As he did not write or illustrate any books directly it is difficult to find any examples of his work. The only publication to bear his name was The Natural History of the Rarer Lepidopterous Insects of Georgia, whose primary author was James Edward Smith. This being a book on butterflies and moths it is thin on bird illustrations! Abbot was a supplier of illustrations for other authors. The earliest set of his bird illustrations was completed in 1791 and sent to his agent in London, Francillon. These paintings were the first of many hundreds to be bought by private collectors and by the authors of ornithological works. Abbot’s paintings are among the earliest representations of the birds of North America. He is considered a pioneer of American ornithology and in 1809 he met the American ornithologist Alexander Wilson (1766-1831). Wilson, the ‘father of American ornithology’, had come to America from Scotland, and had embarked on a nine volume work, American Ornithology (1808-13). Abbot provided Wilson with many illustrations for his books.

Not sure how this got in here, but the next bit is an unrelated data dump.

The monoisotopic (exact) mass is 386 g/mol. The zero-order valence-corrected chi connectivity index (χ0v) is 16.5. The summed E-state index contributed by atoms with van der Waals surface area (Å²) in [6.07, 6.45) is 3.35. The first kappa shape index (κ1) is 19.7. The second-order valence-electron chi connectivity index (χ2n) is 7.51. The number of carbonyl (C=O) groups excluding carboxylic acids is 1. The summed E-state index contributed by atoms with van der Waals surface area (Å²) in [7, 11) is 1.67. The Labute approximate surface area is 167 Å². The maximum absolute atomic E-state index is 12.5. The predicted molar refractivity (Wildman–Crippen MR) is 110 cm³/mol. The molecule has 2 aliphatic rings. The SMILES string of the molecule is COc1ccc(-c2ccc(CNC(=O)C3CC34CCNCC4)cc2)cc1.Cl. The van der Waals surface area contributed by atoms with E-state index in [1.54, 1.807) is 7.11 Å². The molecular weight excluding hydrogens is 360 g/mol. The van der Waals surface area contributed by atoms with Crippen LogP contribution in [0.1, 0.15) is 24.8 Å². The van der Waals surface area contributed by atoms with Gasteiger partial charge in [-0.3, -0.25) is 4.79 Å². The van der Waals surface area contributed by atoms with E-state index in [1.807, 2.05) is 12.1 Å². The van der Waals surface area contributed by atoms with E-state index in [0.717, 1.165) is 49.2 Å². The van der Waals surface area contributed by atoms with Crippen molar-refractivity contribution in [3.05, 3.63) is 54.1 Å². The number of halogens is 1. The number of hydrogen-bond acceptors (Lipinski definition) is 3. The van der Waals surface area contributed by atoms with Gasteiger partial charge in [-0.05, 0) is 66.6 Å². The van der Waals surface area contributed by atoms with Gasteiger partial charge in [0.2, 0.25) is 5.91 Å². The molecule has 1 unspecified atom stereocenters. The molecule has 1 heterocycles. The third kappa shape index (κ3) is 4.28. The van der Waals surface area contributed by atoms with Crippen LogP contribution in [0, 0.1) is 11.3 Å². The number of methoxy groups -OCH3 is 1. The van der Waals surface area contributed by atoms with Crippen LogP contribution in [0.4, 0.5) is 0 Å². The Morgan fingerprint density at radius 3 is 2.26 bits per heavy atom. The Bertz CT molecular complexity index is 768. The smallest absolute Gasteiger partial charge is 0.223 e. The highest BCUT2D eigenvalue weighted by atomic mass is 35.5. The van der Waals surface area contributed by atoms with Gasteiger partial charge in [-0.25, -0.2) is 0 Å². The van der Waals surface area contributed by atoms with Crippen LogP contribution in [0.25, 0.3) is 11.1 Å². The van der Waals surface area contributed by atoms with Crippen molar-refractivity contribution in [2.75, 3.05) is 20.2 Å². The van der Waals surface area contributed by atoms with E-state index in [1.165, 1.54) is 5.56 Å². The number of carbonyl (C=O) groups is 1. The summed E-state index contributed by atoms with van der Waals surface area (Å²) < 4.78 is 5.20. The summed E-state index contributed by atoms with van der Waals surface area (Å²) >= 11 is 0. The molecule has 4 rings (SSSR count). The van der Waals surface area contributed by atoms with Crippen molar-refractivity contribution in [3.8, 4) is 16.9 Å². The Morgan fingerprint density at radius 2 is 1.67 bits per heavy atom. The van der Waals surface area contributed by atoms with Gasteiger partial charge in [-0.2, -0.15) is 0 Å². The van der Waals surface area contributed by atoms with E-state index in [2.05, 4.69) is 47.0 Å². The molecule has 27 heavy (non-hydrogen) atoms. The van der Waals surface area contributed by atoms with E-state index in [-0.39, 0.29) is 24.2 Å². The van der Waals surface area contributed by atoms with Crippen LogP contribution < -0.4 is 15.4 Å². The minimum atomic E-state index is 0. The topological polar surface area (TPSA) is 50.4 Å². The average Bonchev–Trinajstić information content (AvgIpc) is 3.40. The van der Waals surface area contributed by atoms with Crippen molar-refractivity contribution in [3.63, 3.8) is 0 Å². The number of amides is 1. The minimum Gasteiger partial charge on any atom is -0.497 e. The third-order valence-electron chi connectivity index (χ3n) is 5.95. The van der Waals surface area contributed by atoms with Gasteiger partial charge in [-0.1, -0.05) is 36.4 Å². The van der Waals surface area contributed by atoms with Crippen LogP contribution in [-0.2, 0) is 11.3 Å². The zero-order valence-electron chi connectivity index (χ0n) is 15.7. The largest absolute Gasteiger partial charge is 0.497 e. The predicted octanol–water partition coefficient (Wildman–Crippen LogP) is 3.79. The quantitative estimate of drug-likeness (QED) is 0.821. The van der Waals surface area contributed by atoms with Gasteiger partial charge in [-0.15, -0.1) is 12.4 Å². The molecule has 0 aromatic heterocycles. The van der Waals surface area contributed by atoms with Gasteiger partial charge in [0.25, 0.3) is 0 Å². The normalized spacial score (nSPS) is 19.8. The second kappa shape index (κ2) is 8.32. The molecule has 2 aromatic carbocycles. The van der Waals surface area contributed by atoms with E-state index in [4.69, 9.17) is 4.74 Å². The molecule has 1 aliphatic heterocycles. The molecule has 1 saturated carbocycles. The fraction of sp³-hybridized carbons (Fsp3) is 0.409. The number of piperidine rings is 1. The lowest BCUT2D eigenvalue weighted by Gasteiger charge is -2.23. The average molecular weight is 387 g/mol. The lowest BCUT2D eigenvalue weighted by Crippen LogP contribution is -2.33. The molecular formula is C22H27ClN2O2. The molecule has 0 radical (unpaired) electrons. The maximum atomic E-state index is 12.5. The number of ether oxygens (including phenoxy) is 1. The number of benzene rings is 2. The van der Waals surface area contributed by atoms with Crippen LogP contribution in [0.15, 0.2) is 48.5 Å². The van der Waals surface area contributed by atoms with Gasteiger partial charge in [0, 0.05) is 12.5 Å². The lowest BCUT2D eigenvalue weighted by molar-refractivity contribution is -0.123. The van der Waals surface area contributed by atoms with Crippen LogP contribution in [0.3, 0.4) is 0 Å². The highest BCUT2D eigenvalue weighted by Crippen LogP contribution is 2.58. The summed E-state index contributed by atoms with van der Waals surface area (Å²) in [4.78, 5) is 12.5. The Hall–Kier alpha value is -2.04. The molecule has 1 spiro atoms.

In 1997 Beehive press published a book of some of Abbot’s bird plates called John Abbot’s Birds of Georgia: Selected Drawings from the Houghton Library, Harvard University. It’s not cheap…if you can find a copy. A good read is Pamela Gilbert’s: John Abbot: Birds, Butterflies and Other Wonders, (NHM 1998).
The species’ names used by Abbot for his illustrations were often very different to those in common usage today. Test yourself! What are the species in the following Abbot paintings now known as?
White or Red-Billed Curlew
His illustrations are considered by many to be fine and realistic renditions. But, again I find them to be flat and a little wooden. They all lack any detailed background or foliage, with birds perched on a twig or log. Some of the colouring looks a little childish as though he had used some bits of crayon